The day sports ended
By KEVIN ECKLEBERRY
It felt like any other week.
Sure, we’d heard about a virus that was making its way around the world, but it didn’t seem to be having much of an impact here.
Life was going on as always, and on a Wednesday afternoon in March, I was at Calle away High on a brilliant spring afternoon watching the host team play the LaGrange Grangers.
Nothing seemed amiss, and the hundreds of folks in attendance were enjoying the ballgame (these were the pre-social-distancing days).
Soon, everything changed.
Just one day after Callaway and LaGrange played, the Troup County school system issued an announcement that all extracurricular activities had been postponed.
It was, we all hoped, a temporary measure, and during the early stages there was a legitimate belief that sports would resume before the school year ended.
As time went on, though, the likelihood of sports coming back anytime soon seemed like a longshot.
One month after everything was shut down, the inevitable happened, with Georgia High School Association executive director Robin Hines announcing that there would be no more sports for the remainder of the 2019-2020 school year.
It was a tough blow for all student-athletes in Troup County, but it was especially painful for the seniors, who wouldn’t get a do-over.
I recall talking to the coaches at that time, and the overwhelming feeling was one of disappointment for the seniors, who were denied so much.
“My heart breaks for the senior class,” LaGrange girls’ soccer coach Andy Fritchley said at the time. “You kind of have this on your mind during your playing career, going out and having a senior night, and doing something special on my last night out. Obviously this is a crisis world-wide, and I know the girls understand that, but you still have empathy for the situation.”
At Callaway, baseball coach Dusty Hubbard said at the time that seeing a season cut short “breaks your heart.”
“That’s the first thing (the players) say to you when you talk to them is I can’t believe this has happened, and I can’t either,” Hubbard said. “I would have never ever guessed something like this would happen. It’s just unprecedented.”
I wish there had been some way for the seasons to continue, for the seniors to get some closure, but there was no way to make it happen.
Beyond the playing field, it was unfortunate to see the seniors (including my daughter Rachel) miss out on so much.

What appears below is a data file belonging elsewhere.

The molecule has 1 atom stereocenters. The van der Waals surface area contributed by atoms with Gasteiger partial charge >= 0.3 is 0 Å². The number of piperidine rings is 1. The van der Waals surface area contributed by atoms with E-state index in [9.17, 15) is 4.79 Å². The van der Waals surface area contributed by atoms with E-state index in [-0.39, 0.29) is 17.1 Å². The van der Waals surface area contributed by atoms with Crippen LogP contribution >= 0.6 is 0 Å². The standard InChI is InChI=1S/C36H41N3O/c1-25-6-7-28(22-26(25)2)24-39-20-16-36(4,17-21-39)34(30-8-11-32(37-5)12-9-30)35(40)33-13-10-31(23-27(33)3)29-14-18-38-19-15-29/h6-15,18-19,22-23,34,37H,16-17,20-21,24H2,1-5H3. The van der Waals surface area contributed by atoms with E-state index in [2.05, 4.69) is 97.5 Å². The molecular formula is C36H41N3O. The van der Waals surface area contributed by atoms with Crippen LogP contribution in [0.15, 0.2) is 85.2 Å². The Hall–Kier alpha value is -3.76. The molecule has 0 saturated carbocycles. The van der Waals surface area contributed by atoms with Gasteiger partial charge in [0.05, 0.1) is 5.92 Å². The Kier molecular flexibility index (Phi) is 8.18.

Was canceling everything the right decision?
At the time, I did not think it was, but looking back you can see why it happened.
There were so many unanswered questions about the virus, and while over time it became evident that the health impact on teenagers was minimal, we didn’t know that at the time, and the health of the coaches also had to be taken into account.
With the 2020 spring seasons lost, the question became, when would sports return? No one had the answer to that.
There was the possibility that the 2020 falls sports season could be lost, but thankfully that didn’t happen.
Through the leadership of the Georgia High School Association, and with coaches in our community and across the state pushing for the return of sports, the playing fields were open for business once again in August.
Other states weren’t as fortunate.
I’m thankful to live in a state where those in leadership positions understand the importance of high-school sports, and what it means to the student-athletes.
Just think about what we would have missed out on if there had been on sports during the 2020-2021 school year, and the opportunities that would have been denied to the hundreds of student-athletes at the local schools.
I’m reflecting on that day in late December in Atlanta, with Callaway’s football team beating Fitzgerald to win a state championship.
What a moment that was for coach Pete Wiggins and the players, and to think it wouldn’t have happened if Georgia had gone the way of other states.
There have been so many other special moments as well, and there are more to come as the spring seasons hit the home stretch.
If there is a positive that came from the 2020 shutdown, it’s that I do believe we all (myself included) have a greater appreciation for high-school sports.
I remember that first football game in September between Troup and Harris County, and how great it felt to be on the sidelines.
I got chills just being under the lights, and watching the players do what they love to do.
While COVID-19 is still with us, it looks like we’ve turned the corner, and that the 2020-2021 sports seasons will all make it to the end, and I’m not sure I would have given great odds of that happening last summer.
Thank you to the coaches for their perseverance and leadership they have shown, and to the student-athletes for the commitment they have, and will continue, to show.
It’s been a school year like no other, but the show has gone on, the games have been played, and I know we are all incredibly grateful for that.
Here’s hoping we will never again see a repeat of that fateful spring of 2020.